I found that a lot of my run consisted of “you can do this, baby” and “come on Gabriel, just a little further and we’ll walk for a few minutes”. It dawned on me that I was encouraging him in much the same way I encourage myself when I run alone. Just a few more feet. Run until this song is over. Run until you pass that sign. My encouragement brought him into step with me, his ears and tail up.

My day to day life is like that, too. Just get through today and tomorrow will be better. Be strong. You only need to get through the next few hours and then you can let it go. Even when it hurts I tell myself it will be okay.

Things will always be okay if I can just get through the next few steps.

Today started off bad.

But today ended on a good note because I can do this.

Running to Live

“We all have dreams, in order to make dreams come into reality, it takes an awful lot of determination, dedication, self-discipline and effort.”

– Jesse Owens
Olympic gold-medalist runner

 

If you had asked me ten years ago if I saw myself “competing” (I use the word loosely. I don’t see my amateur running as competitive toward anyone but myself) in races, I would have laughed in your face. I used to hate running more than a few feet on the track during gym class. I was one of those girls that came up with as many excuses as possible to get out of physical education.

At twenty-four years old, I have a very different mindset. Whereas at fourteen I viewed running as tortuous and energy consuming, I look at running now as a release. Each time my foot pushes against the ground to propel me forward, I release my emotions and let go. It does not matter how quickly I am crossing the ground – all that matters in that moment is the feeling of my arms pumping at my side and my legs moving in a steady pace.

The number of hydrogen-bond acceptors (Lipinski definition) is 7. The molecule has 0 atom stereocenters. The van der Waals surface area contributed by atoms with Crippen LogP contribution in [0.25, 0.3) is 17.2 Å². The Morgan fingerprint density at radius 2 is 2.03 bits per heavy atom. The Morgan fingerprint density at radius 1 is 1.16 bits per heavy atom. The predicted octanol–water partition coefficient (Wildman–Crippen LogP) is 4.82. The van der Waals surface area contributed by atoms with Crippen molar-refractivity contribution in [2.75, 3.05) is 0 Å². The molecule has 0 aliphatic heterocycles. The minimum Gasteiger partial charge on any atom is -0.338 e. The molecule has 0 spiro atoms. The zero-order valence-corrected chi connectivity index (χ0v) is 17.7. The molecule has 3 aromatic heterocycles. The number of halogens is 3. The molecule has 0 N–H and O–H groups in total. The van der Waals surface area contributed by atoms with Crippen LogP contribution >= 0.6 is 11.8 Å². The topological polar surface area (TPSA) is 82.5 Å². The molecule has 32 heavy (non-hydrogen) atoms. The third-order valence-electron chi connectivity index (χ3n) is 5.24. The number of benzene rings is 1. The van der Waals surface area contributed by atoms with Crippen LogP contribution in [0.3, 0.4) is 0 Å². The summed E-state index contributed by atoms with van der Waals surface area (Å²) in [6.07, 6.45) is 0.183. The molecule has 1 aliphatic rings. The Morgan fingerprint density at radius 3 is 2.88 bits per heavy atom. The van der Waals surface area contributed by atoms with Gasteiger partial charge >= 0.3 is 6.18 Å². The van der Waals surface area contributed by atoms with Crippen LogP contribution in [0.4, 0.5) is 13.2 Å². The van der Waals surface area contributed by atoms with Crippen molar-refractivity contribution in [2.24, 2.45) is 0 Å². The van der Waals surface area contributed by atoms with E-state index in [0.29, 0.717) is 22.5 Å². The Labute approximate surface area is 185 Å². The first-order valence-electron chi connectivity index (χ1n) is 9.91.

I don’t run to lose weight. I don’t run to be the best. I don’t run in “races” to win. I run to live. I run to feel the wind in my face and the ground beneath my feet. I run to release the pain, the anger and the uncertainty. I run to regain control over my tumultuous emotions. I run as a form of therapy. A little over a year ago, I started taking antidepressants to control my mood disorder and depression. The pills helped – but I don’t feel “normal” or “sane” unless I can work through my “issues” (note the loose use of the word, here) through a run.

This year (and the years to follow!) I have goals. I want to progress from my 5K to a 10K. I want to train for a half marathon. By February of next year, I want to be running throughout Magic Kingdom and Epcot to claim my place among the finishers of the “Disney Princess Half Marathon”.

I’m blogging for accountability. I’m blogging to keep myself on track throughout the year so that I meet my goals.

But ultimately, I am blogging to tell my story.

Suffering from a mental illness does not mean that my dreams cannot become a reality. I will overcome through determination, dedication, self-discipline and effort.

One Seminole's Journey to Sanity – Mile by Mile